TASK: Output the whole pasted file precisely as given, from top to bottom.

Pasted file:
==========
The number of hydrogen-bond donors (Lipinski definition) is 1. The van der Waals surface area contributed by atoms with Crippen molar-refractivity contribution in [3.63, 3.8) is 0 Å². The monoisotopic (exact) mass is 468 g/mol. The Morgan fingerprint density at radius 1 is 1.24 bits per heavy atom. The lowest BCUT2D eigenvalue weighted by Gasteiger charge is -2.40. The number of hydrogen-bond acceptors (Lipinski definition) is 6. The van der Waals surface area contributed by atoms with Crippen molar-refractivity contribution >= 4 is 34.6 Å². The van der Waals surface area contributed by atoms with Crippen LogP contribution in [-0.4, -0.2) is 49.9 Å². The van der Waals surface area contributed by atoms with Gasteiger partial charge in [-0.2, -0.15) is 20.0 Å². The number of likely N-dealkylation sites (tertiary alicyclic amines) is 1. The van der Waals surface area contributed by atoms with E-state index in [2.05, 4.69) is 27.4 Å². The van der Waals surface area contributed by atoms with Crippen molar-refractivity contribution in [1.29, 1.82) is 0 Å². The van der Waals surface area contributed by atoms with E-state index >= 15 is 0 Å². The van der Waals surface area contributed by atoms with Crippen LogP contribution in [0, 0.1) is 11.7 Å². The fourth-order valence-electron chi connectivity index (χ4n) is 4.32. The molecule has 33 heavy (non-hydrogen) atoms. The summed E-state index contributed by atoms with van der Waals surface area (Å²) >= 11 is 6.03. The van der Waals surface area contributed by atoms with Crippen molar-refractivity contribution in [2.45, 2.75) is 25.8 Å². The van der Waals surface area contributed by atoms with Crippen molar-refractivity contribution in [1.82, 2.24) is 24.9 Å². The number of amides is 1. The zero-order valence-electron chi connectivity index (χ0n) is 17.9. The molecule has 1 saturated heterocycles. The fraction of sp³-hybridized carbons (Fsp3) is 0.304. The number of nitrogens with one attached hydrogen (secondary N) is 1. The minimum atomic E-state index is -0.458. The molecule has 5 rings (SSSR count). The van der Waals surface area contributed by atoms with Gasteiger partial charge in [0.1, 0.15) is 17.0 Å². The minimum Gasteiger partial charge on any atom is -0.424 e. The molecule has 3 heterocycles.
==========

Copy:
The number of hydrogen-bond donors (Lipinski definition) is 1. The van der Waals surface area contributed by atoms with Crippen molar-refractivity contribution in [3.63, 3.8) is 0 Å². The monoisotopic (exact) mass is 468 g/mol. The Morgan fingerprint density at radius 1 is 1.24 bits per heavy atom. The lowest BCUT2D eigenvalue weighted by Gasteiger charge is -2.40. The number of hydrogen-bond acceptors (Lipinski definition) is 6. The van der Waals surface area contributed by atoms with Crippen molar-refractivity contribution >= 4 is 34.6 Å². The van der Waals surface area contributed by atoms with Crippen LogP contribution in [-0.4, -0.2) is 49.9 Å². The van der Waals surface area contributed by atoms with Gasteiger partial charge in [-0.2, -0.15) is 20.0 Å². The number of likely N-dealkylation sites (tertiary alicyclic amines) is 1. The van der Waals surface area contributed by atoms with E-state index in [2.05, 4.69) is 27.4 Å². The van der Waals surface area contributed by atoms with Crippen molar-refractivity contribution in [1.29, 1.82) is 0 Å². The van der Waals surface area contributed by atoms with E-state index >= 15 is 0 Å². The van der Waals surface area contributed by atoms with Crippen LogP contribution in [0, 0.1) is 11.7 Å². The fourth-order valence-electron chi connectivity index (χ4n) is 4.32. The molecule has 33 heavy (non-hydrogen) atoms. The summed E-state index contributed by atoms with van der Waals surface area (Å²) >= 11 is 6.03. The van der Waals surface area contributed by atoms with Crippen molar-refractivity contribution in [2.45, 2.75) is 25.8 Å². The van der Waals surface area contributed by atoms with Crippen molar-refractivity contribution in [1.82, 2.24) is 24.9 Å². The number of amides is 1. The zero-order valence-electron chi connectivity index (χ0n) is 17.9. The molecule has 1 saturated heterocycles. The fraction of sp³-hybridized carbons (Fsp3) is 0.304. The number of nitrogens with one attached hydrogen (secondary N) is 1. The minimum atomic E-state index is -0.458. The molecule has 5 rings (SSSR count). The van der Waals surface area contributed by atoms with Gasteiger partial charge in [0.1, 0.15) is 17.0 Å². The minimum Gasteiger partial charge on any atom is -0.424 e. The molecule has 3 heterocycles.